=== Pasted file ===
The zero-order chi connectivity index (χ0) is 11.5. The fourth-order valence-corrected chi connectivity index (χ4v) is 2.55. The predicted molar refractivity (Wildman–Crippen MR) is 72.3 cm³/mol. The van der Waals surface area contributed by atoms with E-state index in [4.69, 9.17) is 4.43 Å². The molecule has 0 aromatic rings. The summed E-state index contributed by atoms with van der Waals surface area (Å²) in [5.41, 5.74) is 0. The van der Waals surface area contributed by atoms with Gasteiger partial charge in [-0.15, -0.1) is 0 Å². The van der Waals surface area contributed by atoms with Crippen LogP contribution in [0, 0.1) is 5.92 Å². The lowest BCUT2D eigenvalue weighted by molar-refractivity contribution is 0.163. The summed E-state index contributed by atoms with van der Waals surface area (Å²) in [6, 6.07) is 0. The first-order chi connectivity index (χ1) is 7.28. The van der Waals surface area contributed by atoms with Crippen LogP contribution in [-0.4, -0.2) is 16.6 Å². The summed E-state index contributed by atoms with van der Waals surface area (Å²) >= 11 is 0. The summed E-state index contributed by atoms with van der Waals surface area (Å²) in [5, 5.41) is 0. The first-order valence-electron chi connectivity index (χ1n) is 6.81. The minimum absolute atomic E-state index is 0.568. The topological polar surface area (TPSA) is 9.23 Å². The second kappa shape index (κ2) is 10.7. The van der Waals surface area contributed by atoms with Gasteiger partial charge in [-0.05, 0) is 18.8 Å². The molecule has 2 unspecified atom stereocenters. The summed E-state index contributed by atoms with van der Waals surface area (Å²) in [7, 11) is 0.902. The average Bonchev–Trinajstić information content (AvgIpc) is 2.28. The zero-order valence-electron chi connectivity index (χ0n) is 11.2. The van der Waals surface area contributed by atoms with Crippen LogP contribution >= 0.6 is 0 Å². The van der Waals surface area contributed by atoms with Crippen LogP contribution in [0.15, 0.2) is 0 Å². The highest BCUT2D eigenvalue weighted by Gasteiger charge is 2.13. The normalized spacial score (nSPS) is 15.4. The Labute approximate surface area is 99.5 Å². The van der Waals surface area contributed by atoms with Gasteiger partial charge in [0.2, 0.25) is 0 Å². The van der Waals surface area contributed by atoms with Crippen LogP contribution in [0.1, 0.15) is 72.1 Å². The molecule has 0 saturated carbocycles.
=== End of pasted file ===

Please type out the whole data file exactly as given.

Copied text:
The zero-order chi connectivity index (χ0) is 11.5. The fourth-order valence-corrected chi connectivity index (χ4v) is 2.55. The predicted molar refractivity (Wildman–Crippen MR) is 72.3 cm³/mol. The van der Waals surface area contributed by atoms with E-state index in [4.69, 9.17) is 4.43 Å². The molecule has 0 aromatic rings. The summed E-state index contributed by atoms with van der Waals surface area (Å²) in [5.41, 5.74) is 0. The van der Waals surface area contributed by atoms with Gasteiger partial charge in [-0.15, -0.1) is 0 Å². The van der Waals surface area contributed by atoms with Crippen LogP contribution in [0, 0.1) is 5.92 Å². The lowest BCUT2D eigenvalue weighted by molar-refractivity contribution is 0.163. The summed E-state index contributed by atoms with van der Waals surface area (Å²) in [6, 6.07) is 0. The first-order chi connectivity index (χ1) is 7.28. The van der Waals surface area contributed by atoms with Crippen LogP contribution in [-0.4, -0.2) is 16.6 Å². The summed E-state index contributed by atoms with van der Waals surface area (Å²) >= 11 is 0. The summed E-state index contributed by atoms with van der Waals surface area (Å²) in [5, 5.41) is 0. The first-order valence-electron chi connectivity index (χ1n) is 6.81. The minimum absolute atomic E-state index is 0.568. The topological polar surface area (TPSA) is 9.23 Å². The second kappa shape index (κ2) is 10.7. The van der Waals surface area contributed by atoms with Gasteiger partial charge in [-0.05, 0) is 18.8 Å². The molecule has 2 unspecified atom stereocenters. The summed E-state index contributed by atoms with van der Waals surface area (Å²) in [7, 11) is 0.902. The average Bonchev–Trinajstić information content (AvgIpc) is 2.28. The zero-order valence-electron chi connectivity index (χ0n) is 11.2. The van der Waals surface area contributed by atoms with Crippen LogP contribution >= 0.6 is 0 Å². The van der Waals surface area contributed by atoms with Crippen LogP contribution in [0.15, 0.2) is 0 Å². The highest BCUT2D eigenvalue weighted by Gasteiger charge is 2.13. The normalized spacial score (nSPS) is 15.4. The Labute approximate surface area is 99.5 Å². The van der Waals surface area contributed by atoms with Gasteiger partial charge in [0.2, 0.25) is 0 Å². The van der Waals surface area contributed by atoms with Crippen LogP contribution in [0.1, 0.15) is 72.1 Å². The molecule has 0 saturated carbocycles.